Be Uncle Sam’s Landlord — and Get a 7% Yield
The idea to take on more risk has been sacrosanct among investors since the Dutch East India Co. issued the first publicly available shares more than 400 years ago. To this day, most financial advisors build their client portfolios around a combination of stocks, bonds and commodities, depending on how much these clients need at retirement and how much risk they’re are willing to take.#-ad_banner-#
At least, that is the idea behind most investments.
But if you want a higher return, then you have to take more risk.
A “safe” asset such as the 10-Year Treasury bond, for example, won’t do a lot for your portfolio. It’s known to be “risk-free,” because it is assumed that the U.S. government will always pay its debts. The yield on the bond is used as a measure for all other risky assets, including stocks, bonds or commodities. But the “risk-free” bond yields a measly 2%, while corporate bonds and blue-chip stocks don’t yield much more either.
So what if I told you I found a stock that can add market-busting returns to your portfolio with less risk than you might suspect?
Here’s the story…
Beyond stocks and bonds, real estate has made more people wealthy throughout history than any other investment. And not more than a couple of centuries ago, you needed to own property to have many of the freedoms and rights we enjoy today.
Carla Pasternak, chief-strategist behind High-Yield Investing, found that many of the largest private-equity firms on Wall Street are positioning themselves for what she calls “one of the most dramatic turnaround stories in U.S. history.” Home sales are up double-digits from 2011 and homebuilder sentiment is at its highest level since 2006, according to the National Association of Home Builders. The smart money is coming back into real estate and this could mean a huge opportunity for investors like you and me.
The opportunity I’m talking about is in real estate investment trusts (REITs), which are a great way for investors to add exposure to the turnaround story and receive dividends to boot. The opportunity I’ve found yields in incredible 7% — and it’s almost as safe as investing in treasuries because of their unique tax.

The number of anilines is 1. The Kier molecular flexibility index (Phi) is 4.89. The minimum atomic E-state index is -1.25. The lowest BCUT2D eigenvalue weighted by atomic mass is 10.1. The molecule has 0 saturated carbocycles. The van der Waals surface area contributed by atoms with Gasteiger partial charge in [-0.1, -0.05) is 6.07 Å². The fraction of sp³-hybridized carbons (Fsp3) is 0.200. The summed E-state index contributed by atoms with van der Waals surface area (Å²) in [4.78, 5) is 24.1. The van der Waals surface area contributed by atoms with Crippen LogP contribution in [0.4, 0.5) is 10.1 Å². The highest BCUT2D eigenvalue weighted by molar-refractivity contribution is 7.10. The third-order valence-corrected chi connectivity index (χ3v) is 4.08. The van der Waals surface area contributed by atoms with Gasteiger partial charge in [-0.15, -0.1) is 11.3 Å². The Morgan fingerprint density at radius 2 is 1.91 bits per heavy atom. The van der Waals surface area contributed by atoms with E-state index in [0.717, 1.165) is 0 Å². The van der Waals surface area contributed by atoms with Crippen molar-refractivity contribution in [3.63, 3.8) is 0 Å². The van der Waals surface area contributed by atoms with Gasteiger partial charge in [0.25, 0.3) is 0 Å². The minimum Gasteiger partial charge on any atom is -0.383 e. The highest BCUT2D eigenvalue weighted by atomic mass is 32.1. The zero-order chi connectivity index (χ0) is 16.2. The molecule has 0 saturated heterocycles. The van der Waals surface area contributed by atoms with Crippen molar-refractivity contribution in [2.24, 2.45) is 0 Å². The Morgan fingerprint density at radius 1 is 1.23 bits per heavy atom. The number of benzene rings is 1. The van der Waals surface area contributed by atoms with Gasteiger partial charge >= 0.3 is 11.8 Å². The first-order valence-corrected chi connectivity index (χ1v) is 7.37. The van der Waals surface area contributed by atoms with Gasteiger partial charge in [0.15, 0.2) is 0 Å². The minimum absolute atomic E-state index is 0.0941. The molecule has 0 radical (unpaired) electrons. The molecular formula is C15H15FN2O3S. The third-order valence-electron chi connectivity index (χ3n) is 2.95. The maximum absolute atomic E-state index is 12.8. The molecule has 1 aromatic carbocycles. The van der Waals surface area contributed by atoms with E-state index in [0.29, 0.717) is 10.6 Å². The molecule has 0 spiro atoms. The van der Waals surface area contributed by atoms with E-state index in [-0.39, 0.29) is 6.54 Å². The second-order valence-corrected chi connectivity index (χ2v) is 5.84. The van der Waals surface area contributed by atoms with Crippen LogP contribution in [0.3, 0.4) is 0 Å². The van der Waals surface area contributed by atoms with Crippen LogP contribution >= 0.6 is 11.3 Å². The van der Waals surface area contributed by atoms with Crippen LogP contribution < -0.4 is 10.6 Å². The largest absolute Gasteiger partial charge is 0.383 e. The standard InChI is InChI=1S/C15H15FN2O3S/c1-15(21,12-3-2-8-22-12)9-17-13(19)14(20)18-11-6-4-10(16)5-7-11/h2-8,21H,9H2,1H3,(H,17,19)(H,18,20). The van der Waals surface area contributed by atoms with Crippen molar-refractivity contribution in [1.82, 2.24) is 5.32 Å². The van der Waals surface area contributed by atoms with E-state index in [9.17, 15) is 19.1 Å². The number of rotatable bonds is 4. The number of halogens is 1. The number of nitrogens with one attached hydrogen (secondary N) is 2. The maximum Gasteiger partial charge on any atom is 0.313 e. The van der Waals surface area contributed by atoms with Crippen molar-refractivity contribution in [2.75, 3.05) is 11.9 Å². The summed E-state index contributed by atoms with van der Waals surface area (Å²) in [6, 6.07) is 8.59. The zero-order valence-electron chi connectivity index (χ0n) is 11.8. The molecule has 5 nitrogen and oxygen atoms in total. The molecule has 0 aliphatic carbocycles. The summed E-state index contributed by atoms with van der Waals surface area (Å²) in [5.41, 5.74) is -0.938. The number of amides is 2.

These companies invest and manage real estate assets in specific groups like retail, residential housing and commercial offices. This way, investors are able to enjoy the benefits that come with being a landlord — dependable income and capital appreciation through rising housing prices — but without the hassle of being a landlord.
And I found a REIT that owns 71 properties and about 10 million rentable square feet. Better yet, the company earns almost 88% of its revenue from long-term government contracts, making it a stable cash-flow machine.
Possibly the safest tenant in the world
Government Properties Income Trust (NYSE: GOV) is a REIT that buys and manages properties leased to government tenants. The majority of its properties are leased to government tenants with 68.2% of revenue from federal agencies, 17.5% from state governments and 2.1% from the United Nations.
Rental income has surged 155% since 2005 to $179 million in 2011 as the company aggressively acquired properties with government tenants. The leases are long-term and fairly stable, with an average remaining tenant term of 4.9 years. In fact, the company could lock-in its cash flow for longer periods, but chooses shorter periods so it’s able to increase rent periodically.
The total return on the shares since it began trading in 2009 has been 64.8%, or an annualized rate of 15.3%. That’s more than eight times the yield on the 10-Year Treasury bond, and about three times the return of the S&P 500 during the same period.
Take a look at the chart below…
And in a turn of sweet irony, because of the company’s status as a REIT, it pays no income taxes on the rent it collects from government agencies like the Internal Revenue Service.
As a comparison, another player involved in commercial REITs, Boston Properties (NYSE: BXP), pays a dividend of more than 2% and has only increased rental income by 26.4% to $1.7 billion since 2005. The company has a much higher debt to capitalization ratio of 53%, which tells me that Government Properties has a safer capital structure or it could increase returns by taking on more debt.
Risks to Consider: Though the company signs long-term contracts with its government tenants, there is a risk that reduced federal and state spending could weaken its power to negotiate rent increases. Most budget discussions should be concluded by May, but volatility in the shares could be higher until then.
Action to Take –> Dividend investors looking for high yields and safety should look into Government Properties. There may be a few dips in share price between now and the coming budget discussions due in March, so investors now have a limited-time opportunity to snatch up the stock at a lower price and enjoy even higher returns.
A Stock for One of the Most Dramatic Turnarounds In U.S. History… And It Yields 5.7%
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